In the Right
“When we ask them to move, we are met with stones. We therefore started legal proceedings in 2003, which have continued up until the present,” Klaus Hvassing, manager of TPCC, said.
Furthermore, he said, everyone who has lived on the land has received compensation. “So far, not a single judgement has been pronounced in the company’s disfavour. There is absolutely no doubt that this property belongs to us,” Hvassing told Norwatch.
“We have collaborated with the government of Tanzania about this, for we do not wish to do anything that is contrary to their interests. If we were to compensate the trespassers, we would be compensating people who commit an illegal act. The authorities would after all not want that. The authorities had budget problems in solving this. We have therefore donated a considerable sum to the government so that they can purchase an area for the illegal occupants. On the basis of this, they have been allotted new land. We did this as a part of our CSR program. It is better to assist the authorities in solving the problem than to award those who commit an illegal act,” Hvassing said.
Scancem’s proposed solution has nevertheless not prevented the case from rolling on in the judicial system. On Monday, 25 February, the two parties will present their versions of the conflict for the last time, in Tanzania’s highest court.
Many Similar Conflicts
Ingunn Ikdahl, PhD Research Fellow at the Institute of Public Law at the University of Oslo and an expert on land conflicts in Tanzania, says this form of conflict is not unusual in the East African country. This kind of case was particularly much debated at the beginning of the nineties – that is, in the same period in which TPCC was working to attain ownership of the territory.
“To register ownership of a property, one has to go through a long series of different public authorities. If common law-based rights are to be registered to obtain clearer status, the village has to fill out about 50 different forms. It has often been easier for big investors to obtain approval for their interests and property demands than for common people,” she said.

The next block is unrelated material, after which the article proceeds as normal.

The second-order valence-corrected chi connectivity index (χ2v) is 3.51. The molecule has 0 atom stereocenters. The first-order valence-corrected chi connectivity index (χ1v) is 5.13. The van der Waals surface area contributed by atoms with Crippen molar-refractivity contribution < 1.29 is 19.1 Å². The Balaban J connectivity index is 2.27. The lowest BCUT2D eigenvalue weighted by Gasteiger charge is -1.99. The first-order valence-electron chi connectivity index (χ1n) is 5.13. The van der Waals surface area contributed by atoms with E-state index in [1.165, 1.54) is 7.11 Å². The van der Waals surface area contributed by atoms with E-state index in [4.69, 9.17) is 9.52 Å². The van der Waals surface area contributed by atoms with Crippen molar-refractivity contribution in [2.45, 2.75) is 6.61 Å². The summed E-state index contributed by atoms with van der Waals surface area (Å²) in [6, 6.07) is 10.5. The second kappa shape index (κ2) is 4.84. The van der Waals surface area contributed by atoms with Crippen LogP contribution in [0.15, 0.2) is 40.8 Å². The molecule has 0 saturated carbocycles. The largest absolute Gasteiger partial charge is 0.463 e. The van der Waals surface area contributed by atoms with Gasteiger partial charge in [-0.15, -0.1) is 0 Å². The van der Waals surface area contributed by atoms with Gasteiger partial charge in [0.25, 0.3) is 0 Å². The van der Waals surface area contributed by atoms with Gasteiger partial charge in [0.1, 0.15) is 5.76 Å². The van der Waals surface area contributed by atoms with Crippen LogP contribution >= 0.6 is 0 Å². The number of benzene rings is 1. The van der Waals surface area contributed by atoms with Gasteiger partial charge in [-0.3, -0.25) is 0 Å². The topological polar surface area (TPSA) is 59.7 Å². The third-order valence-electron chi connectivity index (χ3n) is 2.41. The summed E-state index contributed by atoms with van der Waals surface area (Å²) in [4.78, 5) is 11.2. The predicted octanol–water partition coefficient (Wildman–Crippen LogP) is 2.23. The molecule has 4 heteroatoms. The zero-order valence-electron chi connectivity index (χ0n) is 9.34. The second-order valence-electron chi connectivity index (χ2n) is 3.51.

FACTS: Scancem in Tanzania
- Scancem is a Norwegian company with headquarters in Oslo.
- In 1999 Scancem was bought by the German company Heidelberg Cement. The company’s African activities are nonetheless controlled from Norway.
- Owns 69% of Tanzania Portland Cement Company (TPCC) outside Dar es Salaam. The company is also referred to as Twiga Cement. Twiga means giraffe in Swahili.
- TPCC controls about 40% of the market in Tanzania but plans for an even greater market share after they develop the factory.
- TPCC built its factory on Wazo Hill in the 1960s.
- In addition to Tanzania, Scancem has operations in Ghana, Benin, Gabon, Liberia, Niger, Nigeria, Sierra Leone, and Togo.
FACTS: The Land Conflict with the Farmers
1965: The cement factory starts up on Wazo Hill, outside Dar es Salaam.
The 1980s: The cement factory plans expansion of its territory, down towards Boko village.
1992: Scancem buys into TPCC, first with 13% of the shares. The first map of the properties in the area is drawn. During the following years Scancem was to buy up more of the companies, up to today’s 69%.
1 January 1993: The company received the title deed for properties nos. 1, 4, and 7. The deed is valid until the year 2092. Property 1 is inhabited by people from Boko village.
2003: The company institutes legal proceedings against the inhabitants of the properties.
26 October 2006: The High Court in Dar es Salaam finds the company to be the legitimate owner of property 1 and declares the inhabitants to be trespassers.
31 January 2007: The inhabitants have been ordered to leave the area pending the result of the appeal. They carry out several demonstrations, some of which end up in full confrontation with the Tanzanian police’s Field Force Unit.
December 2007: A law court in Dar es Salaam says that the residents may stay on the land until the appeal about the ownership question is finally tried.
25 February 2008: The case will be heard in Tanzania’s highest court, Court of Appeal of Tanzania. One day has been reserved.